August 21, 2017 5:00 am
Updated: August 21, 2017 7:45 am

Cigarette litter prompts #ButtFreeYYC campaign in Calgary

Cigarette butts aren't actually biodegradable, City of Calgary staff point out. The city is launching a new campaign to help get rid of the unsightly litter.

John MacDougall/AFP/Getty Images
A A

No matter what part of Calgary you’re in, it’s hard not see more than a few cigarette butts littering the ground.

Data from Statistics Canada shows nearly 1 in 5 Albertans smoke, and in a city of just over 1.2 million people, that can add up to a lot of cigarette butts.

Story continues below

“We’ve been getting feedback from businesses and the business improvement areas we work with — particularly in the downtown core — seeing unsightly cigarette butts, some of them just right beside the cigarette butt receptacles,” said Cheryl Herperger, lead on public awareness and prevention with City of Calgary community standards.

READ MORE: City of North Vancouver mayor wants 5-cent deposit on cigarette butts

The feedback has led to the creation of a new public awareness campaign, dubbed #ButtFreeYYC, in which the city hopes to motivate smokers to not only put their butts where they belong, but also educate them on the bigger issues associated with improper disposal of smoking materials.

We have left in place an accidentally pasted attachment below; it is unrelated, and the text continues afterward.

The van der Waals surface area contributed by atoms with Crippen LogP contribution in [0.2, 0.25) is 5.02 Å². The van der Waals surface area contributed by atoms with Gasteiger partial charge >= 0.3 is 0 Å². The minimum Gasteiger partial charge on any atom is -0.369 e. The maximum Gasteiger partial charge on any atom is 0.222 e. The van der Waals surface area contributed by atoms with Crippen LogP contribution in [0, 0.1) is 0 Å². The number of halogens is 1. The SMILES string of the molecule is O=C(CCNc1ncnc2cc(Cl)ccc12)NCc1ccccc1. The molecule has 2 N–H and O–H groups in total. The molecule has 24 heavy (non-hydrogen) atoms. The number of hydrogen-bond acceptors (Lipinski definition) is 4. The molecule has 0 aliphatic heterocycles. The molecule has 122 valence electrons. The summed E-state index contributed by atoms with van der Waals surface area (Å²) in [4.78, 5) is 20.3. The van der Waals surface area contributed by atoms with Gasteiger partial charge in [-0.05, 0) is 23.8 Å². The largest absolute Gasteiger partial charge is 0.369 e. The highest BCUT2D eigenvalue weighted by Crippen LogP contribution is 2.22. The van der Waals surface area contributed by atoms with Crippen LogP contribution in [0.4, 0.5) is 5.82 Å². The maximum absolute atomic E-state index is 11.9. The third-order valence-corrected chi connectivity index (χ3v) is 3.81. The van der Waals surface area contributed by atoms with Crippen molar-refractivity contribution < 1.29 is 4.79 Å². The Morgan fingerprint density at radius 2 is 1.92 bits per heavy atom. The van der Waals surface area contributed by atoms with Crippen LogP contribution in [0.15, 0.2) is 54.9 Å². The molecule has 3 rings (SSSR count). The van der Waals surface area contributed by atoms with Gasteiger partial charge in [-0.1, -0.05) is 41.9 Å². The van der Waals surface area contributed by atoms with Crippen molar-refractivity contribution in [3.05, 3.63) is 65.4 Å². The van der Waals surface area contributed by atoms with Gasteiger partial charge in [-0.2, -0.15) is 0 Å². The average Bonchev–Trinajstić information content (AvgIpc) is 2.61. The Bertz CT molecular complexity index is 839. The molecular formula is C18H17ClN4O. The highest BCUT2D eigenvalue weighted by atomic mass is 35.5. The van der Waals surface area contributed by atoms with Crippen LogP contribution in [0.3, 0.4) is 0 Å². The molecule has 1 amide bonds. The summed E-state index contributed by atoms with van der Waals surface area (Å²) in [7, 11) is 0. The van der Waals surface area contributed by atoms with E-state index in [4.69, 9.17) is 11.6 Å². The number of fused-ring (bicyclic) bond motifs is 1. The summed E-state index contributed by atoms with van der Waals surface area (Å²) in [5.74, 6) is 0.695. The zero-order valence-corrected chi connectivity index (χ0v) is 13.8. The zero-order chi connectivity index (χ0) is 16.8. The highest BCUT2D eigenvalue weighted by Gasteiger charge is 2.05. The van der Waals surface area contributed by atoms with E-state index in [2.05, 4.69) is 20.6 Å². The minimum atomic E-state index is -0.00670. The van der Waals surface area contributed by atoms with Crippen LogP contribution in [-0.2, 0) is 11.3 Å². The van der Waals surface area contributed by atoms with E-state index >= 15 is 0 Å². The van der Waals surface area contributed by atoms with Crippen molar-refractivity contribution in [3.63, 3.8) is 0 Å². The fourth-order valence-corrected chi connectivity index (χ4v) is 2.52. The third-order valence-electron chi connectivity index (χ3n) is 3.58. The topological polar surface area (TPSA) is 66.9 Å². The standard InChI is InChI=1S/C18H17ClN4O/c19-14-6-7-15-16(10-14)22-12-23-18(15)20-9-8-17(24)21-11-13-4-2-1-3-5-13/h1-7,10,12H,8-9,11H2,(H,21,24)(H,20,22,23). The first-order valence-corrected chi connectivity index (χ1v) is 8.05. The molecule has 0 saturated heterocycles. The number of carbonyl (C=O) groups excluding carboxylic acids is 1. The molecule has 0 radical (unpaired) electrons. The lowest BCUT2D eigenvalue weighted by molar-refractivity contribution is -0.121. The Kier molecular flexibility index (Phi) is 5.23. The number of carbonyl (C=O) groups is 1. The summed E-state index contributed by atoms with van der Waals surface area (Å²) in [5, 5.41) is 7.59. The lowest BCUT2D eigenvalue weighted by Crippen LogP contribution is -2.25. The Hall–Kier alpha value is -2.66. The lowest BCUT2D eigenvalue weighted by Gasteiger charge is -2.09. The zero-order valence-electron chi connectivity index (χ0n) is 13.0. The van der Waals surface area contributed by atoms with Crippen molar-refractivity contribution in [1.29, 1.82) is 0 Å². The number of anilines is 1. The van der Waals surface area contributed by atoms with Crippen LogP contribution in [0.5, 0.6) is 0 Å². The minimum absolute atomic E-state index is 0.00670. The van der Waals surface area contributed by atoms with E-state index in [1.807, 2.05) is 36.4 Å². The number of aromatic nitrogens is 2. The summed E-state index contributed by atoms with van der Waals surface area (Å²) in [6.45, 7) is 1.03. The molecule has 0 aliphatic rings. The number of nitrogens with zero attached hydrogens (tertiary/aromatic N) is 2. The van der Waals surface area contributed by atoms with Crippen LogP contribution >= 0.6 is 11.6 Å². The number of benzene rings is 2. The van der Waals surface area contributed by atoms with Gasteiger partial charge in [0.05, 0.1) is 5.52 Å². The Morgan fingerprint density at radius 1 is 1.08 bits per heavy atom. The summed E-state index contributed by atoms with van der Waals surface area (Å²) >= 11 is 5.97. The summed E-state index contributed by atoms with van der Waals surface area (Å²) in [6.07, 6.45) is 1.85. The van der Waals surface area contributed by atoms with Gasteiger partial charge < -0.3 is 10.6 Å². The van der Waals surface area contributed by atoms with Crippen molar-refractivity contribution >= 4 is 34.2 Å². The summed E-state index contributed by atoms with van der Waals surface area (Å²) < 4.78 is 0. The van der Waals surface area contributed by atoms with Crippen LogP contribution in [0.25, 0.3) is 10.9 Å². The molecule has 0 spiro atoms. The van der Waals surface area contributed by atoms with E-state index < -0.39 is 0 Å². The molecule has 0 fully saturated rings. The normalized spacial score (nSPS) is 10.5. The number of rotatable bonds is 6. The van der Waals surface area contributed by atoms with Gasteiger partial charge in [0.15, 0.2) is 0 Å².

“Cigarette butts are not decomposable,” Herperger said. “Many smokers think that they will just decompose into the soil and it’s taken care of. They’re not biodegradable, and not compostable.”

Beyond being unsightly, Herperger said there’s a bigger environmental impact to consider as well.

“Birds, fish [and] wildlife mistake the cigarette butts for food,” she said. “The butts stubbed in planters, mulch and flower pots can [also] ignite a fire with the organic components of soil.”

READ MORE: City of Edmonton rewarding responsible smokers

While education is a key component of what city hall is aiming for, taking care of the existing litter problem may also be in the cards as the campaign grows.

“We’re also looking to have a sweep day where all of us take notice of cigarette buts in a certain area, and help pitch in and put those into the garbage.”

Herperger said the community standards department is also investigating the possibility of sourcing portable ashtrays which people can use so they don’t toss their butts on the ground.

© 2017 Global News, a division of Corus Entertainment Inc.

Report an error

Comments

Want to discuss? Please read our Commenting Policy first.